Bird-form pendants are the best known of the many gold objects from Precolumbian America. Made for centuries in many styles and sizes, in an area stretching from Costa Rica to north and central Colombia, their basic configuration is usually the same: spread wings over splayed tails and projecting heads with strongly curved beaks. Single birds are the most common, although double images, like this one, also occur in fair numbers. The pendants were named aguilas (eagles) by Christopher Columbus, who first noted them being worn by local peoples suspended from their necks when he sailed along the Caribbean coast of Central America in 1502; they have retained that name ever since. Bird pendants are thought to have functioned as protective emblems.
Precolumbian works of art in gold are a particular strength of the Rockefeller collection. Such objects began to be acquired in 1949, and almost a decade later were in sufficient numbers to be the subject of the sixth exhibit at the Museum of Primitive Art, Pre-Columbian Gold Sculpture. The introduction to the catalogue, written by archaeologists Junius Bird and Gordon Ekholm of the American Museum of Natural History, comments on the renown of the fabulous ancient American gold, as alive in 1958 as it had been three centuries earlier when America was the recently discovered "golden land."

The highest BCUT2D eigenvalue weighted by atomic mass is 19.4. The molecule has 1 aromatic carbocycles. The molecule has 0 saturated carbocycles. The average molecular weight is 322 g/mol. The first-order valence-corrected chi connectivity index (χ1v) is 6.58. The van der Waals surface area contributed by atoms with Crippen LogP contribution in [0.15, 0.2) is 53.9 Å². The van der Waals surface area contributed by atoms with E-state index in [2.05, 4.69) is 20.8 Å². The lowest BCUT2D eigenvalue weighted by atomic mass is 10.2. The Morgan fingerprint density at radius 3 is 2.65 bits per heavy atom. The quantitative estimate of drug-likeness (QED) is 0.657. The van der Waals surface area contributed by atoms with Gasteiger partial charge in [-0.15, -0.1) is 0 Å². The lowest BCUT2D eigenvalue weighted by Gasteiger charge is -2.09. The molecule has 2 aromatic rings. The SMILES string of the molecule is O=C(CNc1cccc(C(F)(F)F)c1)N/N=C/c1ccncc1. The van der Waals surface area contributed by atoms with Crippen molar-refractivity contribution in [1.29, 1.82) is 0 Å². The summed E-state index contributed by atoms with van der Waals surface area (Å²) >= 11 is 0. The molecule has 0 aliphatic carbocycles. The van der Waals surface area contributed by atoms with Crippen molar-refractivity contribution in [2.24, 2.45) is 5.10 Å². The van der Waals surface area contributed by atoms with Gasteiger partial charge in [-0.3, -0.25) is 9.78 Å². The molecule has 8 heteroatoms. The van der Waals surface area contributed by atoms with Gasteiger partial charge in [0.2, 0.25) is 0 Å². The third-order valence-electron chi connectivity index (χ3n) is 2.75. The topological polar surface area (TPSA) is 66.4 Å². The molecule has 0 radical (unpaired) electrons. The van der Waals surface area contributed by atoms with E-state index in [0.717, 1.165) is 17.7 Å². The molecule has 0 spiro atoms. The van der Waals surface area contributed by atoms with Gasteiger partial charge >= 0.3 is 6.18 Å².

[John Wise Ltd., New York, until 1957]; Nelson A. Rockefeller, New York, 1957, on loan to the Museum of Primitive Art, New York, 1957–1978
Newton, Douglas, Julie Jones, and Kate Ezra. The Pacific Islands, Africa, and the Americas. New York: The Metropolitan Museum of Art, 1987, no.100, p. 135.